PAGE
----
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Get your brain on board

Tired of starting and stopping your exercise routine?

Story by Kristin Castner + Photos by Photography by Anne

One of the most common requests from people working on improving their health is advice on how to get more consistent exercise. It’s fantastic that this comes up so often, because getting movement in our bodies is one of the pillars of good health, along with eating clean food, staying adequately hydrated, getting good sleep and fostering a positive mindset. But the mere fact that it comes up so often illustrates just how hard it is to find that initial motivation, or stick with it once they start.

Let’s be honest. The only way to get more exercise in our lives is to commit to and follow through on moving our bodies more. However, there are some practical strategies that can improve our odds of having a positive experience. What happens when we have a positive experience? We seek out that experience again and again.

Change by nature is hard. Our subconscious brains operate in a way to encourage status quo, because it is familiar and we know we can survive it. Change, on the other hand, is unfamiliar, so it raises questions in our brains as to whether it is survivable. Starting an exercise routine is change, plain and simple, and so it is important to find a way to lessen the negative vibes that come with that. Here’s how we can do that.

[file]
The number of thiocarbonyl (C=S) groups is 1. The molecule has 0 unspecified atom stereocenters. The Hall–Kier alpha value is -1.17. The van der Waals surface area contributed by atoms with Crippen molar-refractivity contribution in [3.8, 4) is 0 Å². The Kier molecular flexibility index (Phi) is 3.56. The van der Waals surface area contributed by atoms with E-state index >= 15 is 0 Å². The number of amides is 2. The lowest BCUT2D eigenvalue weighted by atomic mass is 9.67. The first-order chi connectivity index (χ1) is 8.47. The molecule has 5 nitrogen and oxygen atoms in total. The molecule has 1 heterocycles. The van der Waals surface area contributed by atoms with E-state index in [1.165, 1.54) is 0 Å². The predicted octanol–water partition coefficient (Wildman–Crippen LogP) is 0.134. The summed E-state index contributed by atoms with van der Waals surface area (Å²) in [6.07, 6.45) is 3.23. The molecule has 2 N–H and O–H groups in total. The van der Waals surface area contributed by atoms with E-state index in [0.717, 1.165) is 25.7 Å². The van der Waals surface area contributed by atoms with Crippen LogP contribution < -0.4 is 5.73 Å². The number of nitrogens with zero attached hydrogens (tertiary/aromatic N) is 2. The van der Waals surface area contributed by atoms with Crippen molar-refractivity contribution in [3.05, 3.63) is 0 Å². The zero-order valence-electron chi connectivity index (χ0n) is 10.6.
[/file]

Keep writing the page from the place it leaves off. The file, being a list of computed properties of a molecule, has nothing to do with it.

1. Remove the chaos

The first thing that typically comes up when starting a new routine is, “When will I do that?” We all have 1,000 things going on and a million reasons why we have no time. This is the chaos that we live in. So once someone has committed to get exercise into his or her life, it’s important to remove the chaos. The easiest way to do this is through scheduling. If something is important enough not to be missed, we put it on our calendar and set reminders. We identify the right time for the event and we protect that time by getting it into our calendar. This is how to remove the chaos that often comes with starting a new routine of any sort, but particularly when dealing with exercise – something that many of us have a love/hate relationship with. You don’t ignore that doctor’s appointment on your calendar, or your lunch date with friends because those commitments are real, they are important, and they are your responsibility. Adding your workouts to your calendar will remove the chaos surrounding “how do I fit that in?” and it will signify the commitment you are making to yourself and your health. Adding it to the calendar makes it real, important and your responsibility. This is the first step in building positive vibes around initiating an exercise routine.

When you schedule your workouts, they become much like anything else you do every day, such as brushing your teeth, washing your face or walking your dog. You don’t think much about it; it’s just something you do every day.

2. Address fear of failure

Fear of failure can stop us in our tracks. Nobody wants to fail. It’s not a motivating experience. But all too often when we are setting out to try something new, we immediately set ourselves up for failure by biting off more than we can chew. For example, someone just starting an exercise routine will set a goal to be at the gym five days a week. However, because that is such a huge change from their current situation, it is highly likely that they don’t make it all five days. And the first time they miss a day, they immediately feel like a failure. They set a goal, and they failed. See? They weren’t meant to do this. Maybe you’ve experienced this before. Here’s the thing. Setting a small goal, like going from zero days a week at the gym to one day a week, and accomplishing that goal, is a huge win! It represents success. And with that comes a positive experience that is the foundation for even more change in the future. I like to remind people that small hinges swing big doors. All it takes is a small movement in the right direction to build a foundation for bigger things down the road.